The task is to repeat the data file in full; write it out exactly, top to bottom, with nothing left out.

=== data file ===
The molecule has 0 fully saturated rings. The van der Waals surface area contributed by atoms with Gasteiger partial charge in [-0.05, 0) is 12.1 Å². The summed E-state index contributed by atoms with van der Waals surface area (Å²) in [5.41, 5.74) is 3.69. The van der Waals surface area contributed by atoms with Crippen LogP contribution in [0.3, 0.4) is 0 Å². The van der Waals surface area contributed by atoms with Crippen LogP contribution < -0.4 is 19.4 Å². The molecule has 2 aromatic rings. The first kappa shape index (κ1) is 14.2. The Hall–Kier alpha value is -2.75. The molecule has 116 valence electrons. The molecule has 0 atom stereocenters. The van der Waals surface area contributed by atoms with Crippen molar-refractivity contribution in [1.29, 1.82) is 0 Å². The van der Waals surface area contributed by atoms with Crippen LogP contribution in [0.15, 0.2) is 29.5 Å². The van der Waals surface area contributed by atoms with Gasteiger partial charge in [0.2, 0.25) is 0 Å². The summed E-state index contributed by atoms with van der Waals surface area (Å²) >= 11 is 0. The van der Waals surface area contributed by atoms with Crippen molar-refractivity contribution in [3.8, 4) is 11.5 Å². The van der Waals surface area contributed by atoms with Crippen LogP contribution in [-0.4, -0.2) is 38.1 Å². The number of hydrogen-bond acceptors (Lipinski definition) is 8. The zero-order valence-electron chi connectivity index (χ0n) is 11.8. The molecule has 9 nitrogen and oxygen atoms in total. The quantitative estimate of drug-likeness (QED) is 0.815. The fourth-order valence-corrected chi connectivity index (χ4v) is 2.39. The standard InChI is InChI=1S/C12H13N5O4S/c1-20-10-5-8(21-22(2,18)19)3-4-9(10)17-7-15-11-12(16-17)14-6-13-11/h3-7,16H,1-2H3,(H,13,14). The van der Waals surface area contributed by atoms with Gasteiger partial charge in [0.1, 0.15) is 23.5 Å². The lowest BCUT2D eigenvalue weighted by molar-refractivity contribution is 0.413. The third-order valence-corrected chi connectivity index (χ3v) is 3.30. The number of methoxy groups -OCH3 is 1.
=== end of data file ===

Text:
The molecule has 0 fully saturated rings. The van der Waals surface area contributed by atoms with Gasteiger partial charge in [-0.05, 0) is 12.1 Å². The summed E-state index contributed by atoms with van der Waals surface area (Å²) in [5.41, 5.74) is 3.69. The van der Waals surface area contributed by atoms with Crippen LogP contribution in [0.3, 0.4) is 0 Å². The van der Waals surface area contributed by atoms with Crippen LogP contribution < -0.4 is 19.4 Å². The molecule has 2 aromatic rings. The first kappa shape index (κ1) is 14.2. The Hall–Kier alpha value is -2.75. The molecule has 116 valence electrons. The molecule has 0 atom stereocenters. The van der Waals surface area contributed by atoms with Crippen molar-refractivity contribution in [1.29, 1.82) is 0 Å². The van der Waals surface area contributed by atoms with Crippen LogP contribution in [0.15, 0.2) is 29.5 Å². The van der Waals surface area contributed by atoms with Gasteiger partial charge in [0.2, 0.25) is 0 Å². The summed E-state index contributed by atoms with van der Waals surface area (Å²) >= 11 is 0. The van der Waals surface area contributed by atoms with Crippen molar-refractivity contribution in [3.8, 4) is 11.5 Å². The van der Waals surface area contributed by atoms with Crippen LogP contribution in [-0.4, -0.2) is 38.1 Å². The number of hydrogen-bond acceptors (Lipinski definition) is 8. The zero-order valence-electron chi connectivity index (χ0n) is 11.8. The molecule has 9 nitrogen and oxygen atoms in total. The quantitative estimate of drug-likeness (QED) is 0.815. The fourth-order valence-corrected chi connectivity index (χ4v) is 2.39. The standard InChI is InChI=1S/C12H13N5O4S/c1-20-10-5-8(21-22(2,18)19)3-4-9(10)17-7-15-11-12(16-17)14-6-13-11/h3-7,16H,1-2H3,(H,13,14). The van der Waals surface area contributed by atoms with Gasteiger partial charge in [0.1, 0.15) is 23.5 Å². The lowest BCUT2D eigenvalue weighted by molar-refractivity contribution is 0.413. The third-order valence-corrected chi connectivity index (χ3v) is 3.30. The number of methoxy groups -OCH3 is 1.